All the Hype About Senna Leaf …

Considering the climate today, with everyone looking for a natural way to beat COVID-19, we have surely seen our share of claims being made by different people and websites about which herbs should be incorporated in a “COVID-19 protocol”.  Senna Leaf appears to be the new addition to this list – so why is it so special?

First let’s look at the basics.  Please do not ever take any herbal medication before speaking to a physician or holistic practitioner.  Natural does not equal safe and some herbs can have serious side effects or interact with medications you may be taking.  Plus, some of them cannot be taken by people with certain pre-existing conditions.  You should never take an herb internally just because you read about it on a website.

Now that we covered that, let’s look at Senna Leaf.  First what is it? It is known by many names: Alexandrian Senna, Alexandrinische Senna, Casse, Cassia acutifolia, Cassia angustifolia, Cassia lanceolata, Cassia senna, Fan Xie Ye, Indian Senna, Khartoum Senna, Sen, Sena Alejandrina, Séné, Séné d’Alexandrie, Séné d’Egypte, Séne d’Inde, Séné de Tinnevelly, Senna alexandrina, Sennae Folium, Sennae Fructus, Sennosides, Tinnevelly Senna, True Senna.

Senna is part of the “the Senna’s” family of floweringn plants in the legume family.  there are almost 350 varieties of Senna plants in the world and 50 of them are in active cultivation.  Most of the time when you purchase Senna as a supplement you are purchasing Senna Alexandrina the most common varieties used for medicinal supplements.  These supplements are generally made from the leaves and fruit of the plant. The fruit tends to be gentler than the leaf itself.

Senna is an FDA approved supplement to treat constipation.  It can be used an over the counter laxative. Sometimes it can be used to clear the bowels before a colonoscopy.  It can also be used to treat IBS and Hemorroids.  Sometimes it can be used as accompany of weight loss plan. Senna contains many chemicals called sennosides which irritate the lining of the bowel, which causes the laxative effect.

Senna can be unsafe when taken long term by mouth in high doses.  You should not use Senna for more than 2 weeks.  Longer use can cause the bowels to stop functioning normally and might cause dependence on laxatives. Long-term use can also change the amount or balance of some chemicals in the blood which can cause heart function disorder, muscle weakness, dehydration  and possible liver damage.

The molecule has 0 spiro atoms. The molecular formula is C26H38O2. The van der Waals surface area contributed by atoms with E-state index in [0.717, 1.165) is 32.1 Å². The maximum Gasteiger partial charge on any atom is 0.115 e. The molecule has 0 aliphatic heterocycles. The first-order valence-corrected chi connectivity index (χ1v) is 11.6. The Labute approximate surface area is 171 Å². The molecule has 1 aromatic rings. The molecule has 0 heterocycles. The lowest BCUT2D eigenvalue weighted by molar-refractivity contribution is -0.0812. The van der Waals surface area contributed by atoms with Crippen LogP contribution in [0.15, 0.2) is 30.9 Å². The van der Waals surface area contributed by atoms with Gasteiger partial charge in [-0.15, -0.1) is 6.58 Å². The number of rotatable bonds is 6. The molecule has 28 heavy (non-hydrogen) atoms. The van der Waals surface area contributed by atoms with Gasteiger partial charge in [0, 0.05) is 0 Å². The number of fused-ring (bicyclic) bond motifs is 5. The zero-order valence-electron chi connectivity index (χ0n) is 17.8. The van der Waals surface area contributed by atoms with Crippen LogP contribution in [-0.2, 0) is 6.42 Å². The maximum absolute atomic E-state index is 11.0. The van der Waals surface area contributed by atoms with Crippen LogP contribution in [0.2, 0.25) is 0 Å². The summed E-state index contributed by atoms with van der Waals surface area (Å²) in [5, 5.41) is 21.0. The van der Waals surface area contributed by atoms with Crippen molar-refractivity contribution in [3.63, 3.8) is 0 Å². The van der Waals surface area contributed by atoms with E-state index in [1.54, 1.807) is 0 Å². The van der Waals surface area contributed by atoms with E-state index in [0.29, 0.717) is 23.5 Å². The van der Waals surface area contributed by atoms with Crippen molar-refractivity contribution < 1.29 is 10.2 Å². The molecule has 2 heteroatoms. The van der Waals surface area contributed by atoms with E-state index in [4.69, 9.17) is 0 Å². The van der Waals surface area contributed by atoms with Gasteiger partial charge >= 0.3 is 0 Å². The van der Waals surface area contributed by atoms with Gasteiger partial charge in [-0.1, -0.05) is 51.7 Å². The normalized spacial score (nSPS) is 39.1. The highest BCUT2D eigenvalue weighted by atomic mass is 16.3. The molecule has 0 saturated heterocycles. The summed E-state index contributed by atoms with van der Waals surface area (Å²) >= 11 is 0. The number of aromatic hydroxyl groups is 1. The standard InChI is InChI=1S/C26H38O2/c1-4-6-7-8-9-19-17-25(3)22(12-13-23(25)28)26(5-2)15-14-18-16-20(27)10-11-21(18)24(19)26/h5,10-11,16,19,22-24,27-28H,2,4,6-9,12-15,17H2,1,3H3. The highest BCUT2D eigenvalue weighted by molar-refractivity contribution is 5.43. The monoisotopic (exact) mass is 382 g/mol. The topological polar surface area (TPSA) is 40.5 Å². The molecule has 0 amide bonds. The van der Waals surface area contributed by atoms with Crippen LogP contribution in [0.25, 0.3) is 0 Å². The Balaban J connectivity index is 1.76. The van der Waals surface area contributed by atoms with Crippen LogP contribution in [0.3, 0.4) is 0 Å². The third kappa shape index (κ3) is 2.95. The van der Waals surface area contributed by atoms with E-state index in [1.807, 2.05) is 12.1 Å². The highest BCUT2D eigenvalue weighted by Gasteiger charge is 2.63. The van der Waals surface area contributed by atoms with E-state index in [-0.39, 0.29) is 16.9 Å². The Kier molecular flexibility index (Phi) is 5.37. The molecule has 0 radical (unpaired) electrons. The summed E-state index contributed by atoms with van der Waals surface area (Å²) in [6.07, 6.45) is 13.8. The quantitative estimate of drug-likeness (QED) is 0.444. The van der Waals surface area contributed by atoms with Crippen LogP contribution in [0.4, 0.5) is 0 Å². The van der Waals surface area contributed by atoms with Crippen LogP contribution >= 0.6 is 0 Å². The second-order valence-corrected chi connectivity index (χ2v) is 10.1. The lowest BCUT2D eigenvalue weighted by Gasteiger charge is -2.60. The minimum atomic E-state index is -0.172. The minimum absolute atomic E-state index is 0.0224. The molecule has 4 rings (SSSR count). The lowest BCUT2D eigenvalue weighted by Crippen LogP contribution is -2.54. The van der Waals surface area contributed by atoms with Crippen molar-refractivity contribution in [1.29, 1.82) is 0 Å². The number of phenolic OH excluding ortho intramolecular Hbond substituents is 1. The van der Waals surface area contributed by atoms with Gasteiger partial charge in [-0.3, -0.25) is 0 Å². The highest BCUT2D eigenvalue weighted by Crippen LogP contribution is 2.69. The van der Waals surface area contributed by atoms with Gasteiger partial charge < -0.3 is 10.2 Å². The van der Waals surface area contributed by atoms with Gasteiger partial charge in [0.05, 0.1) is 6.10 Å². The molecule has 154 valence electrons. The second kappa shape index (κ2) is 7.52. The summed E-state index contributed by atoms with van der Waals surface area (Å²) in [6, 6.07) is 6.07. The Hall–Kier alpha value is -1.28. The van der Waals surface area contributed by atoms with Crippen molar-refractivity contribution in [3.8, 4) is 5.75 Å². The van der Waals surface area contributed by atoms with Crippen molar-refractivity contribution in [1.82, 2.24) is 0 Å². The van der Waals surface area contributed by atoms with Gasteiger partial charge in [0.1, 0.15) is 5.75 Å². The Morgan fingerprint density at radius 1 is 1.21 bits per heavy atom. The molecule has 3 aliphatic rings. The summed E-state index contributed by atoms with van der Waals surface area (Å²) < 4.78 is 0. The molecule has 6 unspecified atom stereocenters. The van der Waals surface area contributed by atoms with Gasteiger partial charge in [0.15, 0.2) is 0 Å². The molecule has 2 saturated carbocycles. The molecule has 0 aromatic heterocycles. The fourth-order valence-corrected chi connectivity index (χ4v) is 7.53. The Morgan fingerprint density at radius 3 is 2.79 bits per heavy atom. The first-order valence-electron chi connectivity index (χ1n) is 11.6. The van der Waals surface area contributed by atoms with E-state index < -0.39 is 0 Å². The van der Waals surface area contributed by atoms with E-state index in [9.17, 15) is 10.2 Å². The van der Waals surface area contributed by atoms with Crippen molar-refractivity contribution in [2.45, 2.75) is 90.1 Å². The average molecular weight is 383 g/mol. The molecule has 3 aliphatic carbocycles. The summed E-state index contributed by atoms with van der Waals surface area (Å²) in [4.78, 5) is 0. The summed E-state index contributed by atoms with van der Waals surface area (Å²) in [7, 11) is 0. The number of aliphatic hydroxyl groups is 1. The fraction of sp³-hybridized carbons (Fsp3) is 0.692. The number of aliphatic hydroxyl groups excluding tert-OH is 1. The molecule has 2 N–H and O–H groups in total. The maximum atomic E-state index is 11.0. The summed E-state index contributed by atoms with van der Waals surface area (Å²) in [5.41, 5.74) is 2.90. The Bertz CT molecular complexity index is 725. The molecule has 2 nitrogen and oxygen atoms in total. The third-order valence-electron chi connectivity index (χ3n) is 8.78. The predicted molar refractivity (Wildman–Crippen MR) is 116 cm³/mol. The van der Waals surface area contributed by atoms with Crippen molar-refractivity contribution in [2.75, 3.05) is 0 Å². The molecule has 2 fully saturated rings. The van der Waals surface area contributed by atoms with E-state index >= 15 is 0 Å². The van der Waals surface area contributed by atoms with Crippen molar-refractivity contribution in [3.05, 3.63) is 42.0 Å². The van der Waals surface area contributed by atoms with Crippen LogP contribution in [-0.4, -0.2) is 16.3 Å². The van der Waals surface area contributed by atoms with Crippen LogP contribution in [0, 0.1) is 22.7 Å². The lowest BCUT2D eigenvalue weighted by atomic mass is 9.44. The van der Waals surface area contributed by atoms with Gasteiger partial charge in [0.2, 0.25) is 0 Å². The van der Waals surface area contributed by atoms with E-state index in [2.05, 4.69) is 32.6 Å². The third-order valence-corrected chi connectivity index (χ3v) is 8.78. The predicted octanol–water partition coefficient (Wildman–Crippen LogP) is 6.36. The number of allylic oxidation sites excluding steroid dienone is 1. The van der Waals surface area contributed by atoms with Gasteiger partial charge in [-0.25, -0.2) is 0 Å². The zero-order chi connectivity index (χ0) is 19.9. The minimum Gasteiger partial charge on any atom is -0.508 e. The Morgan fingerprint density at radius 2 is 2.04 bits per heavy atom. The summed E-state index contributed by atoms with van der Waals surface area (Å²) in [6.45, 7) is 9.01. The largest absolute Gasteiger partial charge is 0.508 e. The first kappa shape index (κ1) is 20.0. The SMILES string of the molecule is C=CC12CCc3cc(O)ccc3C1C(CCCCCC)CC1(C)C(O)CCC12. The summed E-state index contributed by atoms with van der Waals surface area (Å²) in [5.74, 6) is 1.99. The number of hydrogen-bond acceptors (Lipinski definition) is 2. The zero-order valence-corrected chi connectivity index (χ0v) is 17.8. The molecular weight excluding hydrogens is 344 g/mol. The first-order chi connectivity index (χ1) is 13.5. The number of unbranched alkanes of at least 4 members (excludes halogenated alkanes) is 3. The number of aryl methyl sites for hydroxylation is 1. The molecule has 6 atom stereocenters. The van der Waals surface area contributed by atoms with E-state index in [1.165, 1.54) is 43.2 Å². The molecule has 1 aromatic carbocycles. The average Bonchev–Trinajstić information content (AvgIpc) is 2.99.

Senna can cause some uncomfortable and even some serious side effects:

They can include:

  • diarrhea
  • cramping
  • fluid loss
  • abdominal pain
  • electrolyte disturbances
  • feeling faint

Senna also can interfere with other medications you are taking. Medications such as the following can be affected: 

  • Contraceptives: Senna can interact with the form of estrogen in some contraceptives, including the vaginal ring, patch or pills. It might make the birth control less effective, making it more likely for an accidental pregnancy to occur.
  • Digoxin: Senna can cause electrolyte imbalances in the body, especially in potassium levels. Low potassium can cause problems for someone taking digoxin.
  • Warfarin: Diarrhea in people taking warfarin can increase the risk of serious bleeding. Because senna can cause diarrhea, anyone taking warfarin should avoid using senna.
  • Diuretics: Like senna, some diuretics can also decrease potassium and other electrolyte levels. Taking these two medications together can cause potassium levels to drop to a dangerous level.
  • Estrogens: Estrogens in hormone replacement therapies react the same way as birth control pills. Using senna with hormone replacement therapy may mean that the estrogen is not absorbed or work as well.
  • Horsetail: Horsetail is an herb that some people take for several different reasons. There is some thought that horsetail could lower potassium levels in some people. Taking senna with horsetail may lower potassium levels too much.
  • Licorice: Licorice also lowers potassium levels; people should avoid taking both licorice and senna together.

Last year, Senna was pulled from Detox teas in New Zealand because of possible liver damage.  In some ancient texts Senna was used at times to expel witchcraft, demons, or dark magick from the body.  In some Arabic texts Senna, is said to cure everything but death, which is why it is being incorporated into many COVID-19 protocols.  

Senna has many benefits and can be a helpful herb.  You should however always contact your physician before taking Senna or any other herbal supplement! Stay Safe everyone!